Green ‘inspiration’ – promoting gender imbalance

Greens have shifted from being a pro-gender equality party to a pro-female party.

Their latest newsletter (from Sarah Helm, Green Party Campaign Director) is titled “More great Green inspiration for you – Campaign Update Newsletter”, and opens:

Here’s another campaign newsletter of interesting sharable content including how many women we have in our top 10, our transparency around donations, our policies to end poverty, and ways you can help.

It promotes:

Image of Green candidates Leilani Tamu and Elizabeth Kerekere
making a heart shape with their hands

Did you know that 7 of our top 10 candidates are women? That’s more than the top ten lists of Labour, National and NZ First combined!

Labour are likely to get 50 or more MPs, close to half of whom could be female, or three times or more the number of female Green MPs.

If Greens get between 6 or 9 MPs only 2 will be men.

Check out the graphic below, and visit our candidates list to learn more about our great Green leaders and what they’re up to. 

Greens are now openly promoting significant gender imbalance. In the past they promoted gender balance.

They still have equality written into their policy: “The Greens envision a world where there is equality between men and women. ” But that is in ‘Women’s Policy’, and they don’t have ‘Men’s Policy’.

Two years ago James Shaw put this out:

Greens will ensure gender balance in Cabinet

The Green Party is today announcing that, in Government, it will ensure half of all Green Cabinet Ministers are women, and will call on other members of any coalition Government it is involved in to do the same.

Green Party Co-leader James Shaw announced to the CTU conference in Wellington today that the Green Party would put gender equality at the heart of any Government it is involved in, starting with equal representation in Cabinet.

Greens are unlikely to be able to dictate gender balance in Cabinet. There won’t be a Green Cabinet. At best Greens will be a minority in a Labour Cabinet – on current polling they will be lucky to get a fifth of Cabinet being Green (about 5 MPs) so they won’ty have much say on the overall mix.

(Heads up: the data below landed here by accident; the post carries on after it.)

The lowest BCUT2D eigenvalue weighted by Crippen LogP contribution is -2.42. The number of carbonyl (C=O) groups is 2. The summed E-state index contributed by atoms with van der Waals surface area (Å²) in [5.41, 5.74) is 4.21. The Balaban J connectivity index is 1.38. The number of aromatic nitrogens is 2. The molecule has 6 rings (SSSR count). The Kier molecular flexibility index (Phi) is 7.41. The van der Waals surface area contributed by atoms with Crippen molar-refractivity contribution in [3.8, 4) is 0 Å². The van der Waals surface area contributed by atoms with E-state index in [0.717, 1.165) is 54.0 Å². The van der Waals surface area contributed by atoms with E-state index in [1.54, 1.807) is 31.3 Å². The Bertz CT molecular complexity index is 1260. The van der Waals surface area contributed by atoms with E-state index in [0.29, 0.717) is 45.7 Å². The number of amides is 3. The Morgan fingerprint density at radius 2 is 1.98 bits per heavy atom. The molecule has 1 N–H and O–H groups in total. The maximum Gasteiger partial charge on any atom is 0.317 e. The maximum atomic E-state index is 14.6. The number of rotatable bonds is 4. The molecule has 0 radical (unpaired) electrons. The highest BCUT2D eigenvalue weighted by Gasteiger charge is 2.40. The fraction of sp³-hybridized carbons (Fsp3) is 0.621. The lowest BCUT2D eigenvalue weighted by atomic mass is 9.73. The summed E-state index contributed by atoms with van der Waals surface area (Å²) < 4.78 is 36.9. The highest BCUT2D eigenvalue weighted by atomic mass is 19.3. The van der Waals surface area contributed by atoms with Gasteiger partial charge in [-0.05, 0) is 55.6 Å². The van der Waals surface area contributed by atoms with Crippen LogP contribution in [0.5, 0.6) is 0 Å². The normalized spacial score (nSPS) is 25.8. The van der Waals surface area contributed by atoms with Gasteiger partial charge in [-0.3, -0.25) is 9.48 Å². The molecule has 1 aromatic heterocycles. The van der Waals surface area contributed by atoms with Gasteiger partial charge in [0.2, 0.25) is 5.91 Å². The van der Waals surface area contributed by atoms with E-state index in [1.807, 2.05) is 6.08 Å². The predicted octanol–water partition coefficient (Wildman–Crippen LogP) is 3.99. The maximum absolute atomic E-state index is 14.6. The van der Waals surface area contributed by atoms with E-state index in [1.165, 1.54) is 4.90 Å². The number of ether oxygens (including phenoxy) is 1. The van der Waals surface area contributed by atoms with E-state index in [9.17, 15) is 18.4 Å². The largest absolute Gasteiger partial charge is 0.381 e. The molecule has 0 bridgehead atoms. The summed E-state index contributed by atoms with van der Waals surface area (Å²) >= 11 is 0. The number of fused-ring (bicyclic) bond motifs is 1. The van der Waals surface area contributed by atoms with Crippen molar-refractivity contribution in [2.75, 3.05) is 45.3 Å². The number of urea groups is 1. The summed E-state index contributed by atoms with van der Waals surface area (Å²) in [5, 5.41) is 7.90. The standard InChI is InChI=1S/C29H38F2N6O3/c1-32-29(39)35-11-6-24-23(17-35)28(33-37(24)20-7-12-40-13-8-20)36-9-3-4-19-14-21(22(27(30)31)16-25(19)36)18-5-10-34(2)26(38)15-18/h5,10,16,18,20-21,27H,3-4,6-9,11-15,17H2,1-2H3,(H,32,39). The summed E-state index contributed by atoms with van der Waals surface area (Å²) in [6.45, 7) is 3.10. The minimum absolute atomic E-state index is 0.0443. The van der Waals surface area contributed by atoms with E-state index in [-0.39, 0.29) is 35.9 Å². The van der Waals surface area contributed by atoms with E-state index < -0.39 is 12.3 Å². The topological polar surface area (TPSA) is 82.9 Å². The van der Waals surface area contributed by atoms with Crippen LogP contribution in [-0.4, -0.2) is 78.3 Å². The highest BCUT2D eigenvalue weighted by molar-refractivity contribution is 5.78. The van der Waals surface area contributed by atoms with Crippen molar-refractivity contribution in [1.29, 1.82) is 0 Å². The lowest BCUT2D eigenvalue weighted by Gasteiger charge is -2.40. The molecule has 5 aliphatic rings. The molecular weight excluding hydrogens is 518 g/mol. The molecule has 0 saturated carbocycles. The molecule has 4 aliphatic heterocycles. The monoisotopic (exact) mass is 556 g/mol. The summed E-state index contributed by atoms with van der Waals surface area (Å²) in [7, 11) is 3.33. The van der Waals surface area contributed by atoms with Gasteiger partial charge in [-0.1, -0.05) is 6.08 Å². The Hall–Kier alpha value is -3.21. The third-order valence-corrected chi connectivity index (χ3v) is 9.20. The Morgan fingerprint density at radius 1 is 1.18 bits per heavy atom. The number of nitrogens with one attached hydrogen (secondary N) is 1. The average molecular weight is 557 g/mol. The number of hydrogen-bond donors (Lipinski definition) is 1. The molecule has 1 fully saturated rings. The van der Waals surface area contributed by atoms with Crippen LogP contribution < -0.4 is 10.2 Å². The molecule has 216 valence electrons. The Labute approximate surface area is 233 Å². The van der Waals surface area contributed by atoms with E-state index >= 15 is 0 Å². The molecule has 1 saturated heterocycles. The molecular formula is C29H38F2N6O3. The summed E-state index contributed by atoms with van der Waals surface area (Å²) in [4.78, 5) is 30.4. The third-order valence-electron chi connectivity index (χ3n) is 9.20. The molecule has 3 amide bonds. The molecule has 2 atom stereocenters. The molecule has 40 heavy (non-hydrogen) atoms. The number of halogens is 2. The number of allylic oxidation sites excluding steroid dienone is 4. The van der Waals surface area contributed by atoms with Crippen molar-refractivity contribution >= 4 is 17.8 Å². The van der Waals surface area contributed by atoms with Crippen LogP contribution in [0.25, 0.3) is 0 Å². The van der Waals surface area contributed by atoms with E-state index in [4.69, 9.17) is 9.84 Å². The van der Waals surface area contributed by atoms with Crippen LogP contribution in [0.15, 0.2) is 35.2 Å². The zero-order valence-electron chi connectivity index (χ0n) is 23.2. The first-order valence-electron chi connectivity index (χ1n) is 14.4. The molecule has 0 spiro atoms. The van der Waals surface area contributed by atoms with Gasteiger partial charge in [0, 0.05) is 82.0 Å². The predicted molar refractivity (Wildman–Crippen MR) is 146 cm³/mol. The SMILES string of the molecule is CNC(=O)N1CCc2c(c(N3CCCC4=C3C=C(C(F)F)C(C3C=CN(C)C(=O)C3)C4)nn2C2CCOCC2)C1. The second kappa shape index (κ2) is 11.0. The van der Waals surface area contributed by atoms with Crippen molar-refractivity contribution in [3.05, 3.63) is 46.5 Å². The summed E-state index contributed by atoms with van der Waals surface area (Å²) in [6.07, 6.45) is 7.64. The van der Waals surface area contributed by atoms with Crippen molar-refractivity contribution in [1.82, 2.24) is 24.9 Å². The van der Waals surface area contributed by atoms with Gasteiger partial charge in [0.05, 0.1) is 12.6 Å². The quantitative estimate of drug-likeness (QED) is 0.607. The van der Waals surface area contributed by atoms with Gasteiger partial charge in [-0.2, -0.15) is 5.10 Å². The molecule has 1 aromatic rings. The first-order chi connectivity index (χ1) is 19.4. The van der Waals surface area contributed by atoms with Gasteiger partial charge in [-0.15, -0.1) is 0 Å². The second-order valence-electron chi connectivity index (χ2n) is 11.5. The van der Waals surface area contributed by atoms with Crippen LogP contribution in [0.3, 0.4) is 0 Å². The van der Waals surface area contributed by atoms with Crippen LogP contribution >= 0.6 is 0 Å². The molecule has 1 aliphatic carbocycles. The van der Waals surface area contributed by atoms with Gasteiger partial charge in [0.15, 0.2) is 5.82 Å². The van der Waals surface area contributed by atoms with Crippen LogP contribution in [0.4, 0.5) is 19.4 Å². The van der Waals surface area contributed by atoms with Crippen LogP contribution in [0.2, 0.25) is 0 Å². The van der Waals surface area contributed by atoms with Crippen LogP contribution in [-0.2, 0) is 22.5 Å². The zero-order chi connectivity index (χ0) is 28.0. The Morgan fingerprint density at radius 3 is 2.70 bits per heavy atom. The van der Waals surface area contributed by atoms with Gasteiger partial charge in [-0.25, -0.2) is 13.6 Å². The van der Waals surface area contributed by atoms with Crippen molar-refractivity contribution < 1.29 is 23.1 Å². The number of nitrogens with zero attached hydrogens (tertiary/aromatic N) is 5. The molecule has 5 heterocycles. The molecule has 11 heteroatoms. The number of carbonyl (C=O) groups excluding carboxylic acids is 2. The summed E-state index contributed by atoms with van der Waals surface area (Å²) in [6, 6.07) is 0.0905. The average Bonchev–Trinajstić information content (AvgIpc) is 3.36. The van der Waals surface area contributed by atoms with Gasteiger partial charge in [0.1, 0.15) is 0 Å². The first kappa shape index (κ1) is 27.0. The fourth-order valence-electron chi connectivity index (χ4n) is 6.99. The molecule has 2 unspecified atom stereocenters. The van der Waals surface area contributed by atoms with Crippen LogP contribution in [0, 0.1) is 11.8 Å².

And if NZ First is also in Cabinet that will make things more difficult, as they have just one female in their top 8.

“Our hope is that by leading by example, and ensuring gender equality at the Cabinet table, the Green Party can stimulate and support a wave of gender equity reforms for women who work,” Mr Shaw said.

“Just 30 percent of Cabinet positions are currently held by women, and only 32 per cent of MPs in Parliament are women. If political parties are serious about ensuring women across all workplaces are paid more and given the opportunity to take on senior roles, then political parties should start by getting their own houses in order.

“By committing to a gender balance in Cabinet, the Green Party won’t immediately fix the inequalities women are forced to deal with at work every day, but it will show that we are committed to gender equality everywhere, starting with where we work ourselves,” Mr Shaw said.

“A Government with 70 percent of its Ministers men isn’t good for women and it isn’t good for New Zealand.

Now the Greens are promoting a 70% gender imbalance as “great Green inspiration”.

The top 10 on the Green list, with the approximate % vote required to get each person in on the list, and the gender %:

  1. James Shaw 5.0%
  2. Marama Davidson 5.0%
  3. Julie Anne Genter 5.0%
  4. Eugenie Sage 5.0%
  5. Gareth Hughes 5.0%
  6. Jan Logie 5.0% (females 67% )
  7. Chloe Swarbrick 5.2% (females 71% )
  8. Golriz Ghahraman 6.0% (females 75% )
  9. Mojo Mathers 6.8% (females 78%)
  10. Barry Coates 7.6% (females 70%)
  11. Jack McDonald 8.4% (females 64%)
  12. John Hart 9.2% (females 58%)
  13. Denise Roche 10.0% (females 62%)
  14. Hayley Holt 10.8% (females 64%)
  15. Teall Crossen 11.6% (females 67%)

When the Greens put this list out they had hopes of getting a much bigger vote share, but current polls have them around 5-6%. Even if they end up getting a bit more than that they still look likely to have somewhere around two thirds or three quarters female MPs.

And they say this is “great Green inspiration for you”. If you are female perhaps.

Greens are obviously targeting female voters (not surprising given their female imbalance), and this is where Labour are doing very well. Women in particular like Jacinda Ardern.

Greens are trying to compete with the most popular politician in New Zealand for votes – that’s a large part of the reason their support has slumped.